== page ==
done to improve the maintainability of the standard. This became
    especially relevent when it was determine that the old definition of
    code, coding scheme designator, and code meaning in code sequence
    entries needed to be enhanced with additional attributes documenting
    the version and update date of coding scheme. Rather than inserting the
    new, optional attributes into the umpteen instances of code sequences
    in various IODs, the editors added the new attributes to the definition
    of the macro at the start of DICOM Part 2 and then replaced all the
    instances of code sequences with a macro invocation. Similarly, other
    common structures, like the names of personnel acting in various
    specific healthcare roles which get captured in IODs, were also
    replaced with macro invocations.

    Something else you should take note of with the code sequence macro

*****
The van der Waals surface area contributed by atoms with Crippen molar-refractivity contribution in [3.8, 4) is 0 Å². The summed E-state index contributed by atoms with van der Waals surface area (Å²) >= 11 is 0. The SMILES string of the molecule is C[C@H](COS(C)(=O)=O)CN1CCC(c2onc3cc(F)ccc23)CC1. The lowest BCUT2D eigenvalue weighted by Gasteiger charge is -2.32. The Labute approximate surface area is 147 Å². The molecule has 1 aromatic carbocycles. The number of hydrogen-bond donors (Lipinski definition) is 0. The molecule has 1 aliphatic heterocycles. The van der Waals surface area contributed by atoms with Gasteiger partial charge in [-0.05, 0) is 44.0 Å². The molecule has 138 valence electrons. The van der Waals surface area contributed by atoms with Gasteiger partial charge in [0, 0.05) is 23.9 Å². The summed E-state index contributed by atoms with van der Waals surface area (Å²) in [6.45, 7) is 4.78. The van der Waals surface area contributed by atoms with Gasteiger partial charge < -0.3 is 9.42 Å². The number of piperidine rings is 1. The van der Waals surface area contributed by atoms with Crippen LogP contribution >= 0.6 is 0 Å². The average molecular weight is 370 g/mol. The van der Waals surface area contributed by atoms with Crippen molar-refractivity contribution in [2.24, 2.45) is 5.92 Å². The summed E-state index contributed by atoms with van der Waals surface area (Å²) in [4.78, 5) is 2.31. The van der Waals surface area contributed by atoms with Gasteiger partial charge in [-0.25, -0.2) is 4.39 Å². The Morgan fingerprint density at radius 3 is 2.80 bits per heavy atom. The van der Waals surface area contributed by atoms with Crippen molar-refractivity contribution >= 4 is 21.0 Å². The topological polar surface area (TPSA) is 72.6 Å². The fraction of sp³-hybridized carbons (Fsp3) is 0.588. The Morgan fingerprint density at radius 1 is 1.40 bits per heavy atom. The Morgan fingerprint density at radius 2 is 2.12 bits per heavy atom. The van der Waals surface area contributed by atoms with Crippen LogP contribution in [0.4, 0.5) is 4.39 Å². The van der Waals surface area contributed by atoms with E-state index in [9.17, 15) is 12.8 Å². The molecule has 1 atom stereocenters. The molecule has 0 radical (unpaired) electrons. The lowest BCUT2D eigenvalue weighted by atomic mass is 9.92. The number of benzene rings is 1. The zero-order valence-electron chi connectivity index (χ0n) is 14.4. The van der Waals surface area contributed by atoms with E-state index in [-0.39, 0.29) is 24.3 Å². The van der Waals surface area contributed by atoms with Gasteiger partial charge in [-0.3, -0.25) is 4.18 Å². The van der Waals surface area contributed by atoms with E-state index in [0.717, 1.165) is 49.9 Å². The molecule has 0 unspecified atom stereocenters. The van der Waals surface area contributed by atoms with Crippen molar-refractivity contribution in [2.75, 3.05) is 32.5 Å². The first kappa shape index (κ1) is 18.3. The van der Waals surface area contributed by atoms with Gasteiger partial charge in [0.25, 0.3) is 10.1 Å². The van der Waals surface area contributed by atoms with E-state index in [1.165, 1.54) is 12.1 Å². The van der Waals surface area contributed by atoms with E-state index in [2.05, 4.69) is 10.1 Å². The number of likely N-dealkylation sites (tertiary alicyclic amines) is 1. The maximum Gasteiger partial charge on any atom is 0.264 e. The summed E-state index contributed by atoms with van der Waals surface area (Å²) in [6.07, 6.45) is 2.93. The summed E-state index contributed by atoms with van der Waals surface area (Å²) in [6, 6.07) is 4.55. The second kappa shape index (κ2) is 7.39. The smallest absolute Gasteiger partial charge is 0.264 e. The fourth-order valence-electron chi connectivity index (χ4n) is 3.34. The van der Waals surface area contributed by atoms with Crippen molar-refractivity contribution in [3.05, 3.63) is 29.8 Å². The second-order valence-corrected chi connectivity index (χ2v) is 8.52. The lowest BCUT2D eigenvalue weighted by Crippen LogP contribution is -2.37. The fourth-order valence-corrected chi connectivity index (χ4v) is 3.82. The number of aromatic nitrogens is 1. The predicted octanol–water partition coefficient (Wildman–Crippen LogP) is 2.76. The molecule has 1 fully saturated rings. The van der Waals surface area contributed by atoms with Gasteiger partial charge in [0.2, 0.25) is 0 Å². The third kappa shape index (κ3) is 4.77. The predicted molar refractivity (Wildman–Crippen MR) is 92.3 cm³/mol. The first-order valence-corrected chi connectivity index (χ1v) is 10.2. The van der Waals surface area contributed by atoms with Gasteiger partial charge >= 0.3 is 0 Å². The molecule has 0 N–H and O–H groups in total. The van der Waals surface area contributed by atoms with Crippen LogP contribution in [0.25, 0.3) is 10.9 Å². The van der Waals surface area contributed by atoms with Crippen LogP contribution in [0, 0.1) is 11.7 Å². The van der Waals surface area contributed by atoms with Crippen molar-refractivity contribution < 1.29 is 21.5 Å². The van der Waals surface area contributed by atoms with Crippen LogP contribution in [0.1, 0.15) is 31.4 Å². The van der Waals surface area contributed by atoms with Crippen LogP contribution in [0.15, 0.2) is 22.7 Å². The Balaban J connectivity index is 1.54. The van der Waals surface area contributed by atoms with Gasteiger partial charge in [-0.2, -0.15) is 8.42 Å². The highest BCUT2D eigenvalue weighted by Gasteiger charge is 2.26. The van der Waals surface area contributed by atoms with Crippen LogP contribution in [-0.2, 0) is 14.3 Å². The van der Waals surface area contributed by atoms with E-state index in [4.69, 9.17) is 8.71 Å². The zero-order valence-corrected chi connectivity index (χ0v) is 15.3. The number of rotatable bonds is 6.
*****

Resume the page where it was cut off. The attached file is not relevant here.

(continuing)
invocation. In many cases, the set of codes which can be used in a
    particular sequence are constrained to a subset of the total set of
    codes available in a particular coding scheme. For these cases, you
    will also see a context Id (CID + some number) following the macro
    invocation. If you go look up that CID number in DICOM part 16, you'll
    find a listing of the constrained set of codes which can be used in
    that particular code sequence.


  5. Re: 'Code Sequence Macro' Table 8.8-1

    I think the macro thing is a very good idea. It makes the standard much
    more maintainable. Many of the macros seem to be used in just one
    place... is there a history there?

    -Kelly

    eric.good...@gmail.com wrote:
    > Some background behind Marco's explanation: the committee got tired

    of
    > repeatedly creating an identifical set of text and table entries
    > whenever a coded entry needed to be inserted into a IOD definition.
    > Essentially the code sequence was identitified as an archeotype whose
    > structure could be documented in one place and then simply inserted

    as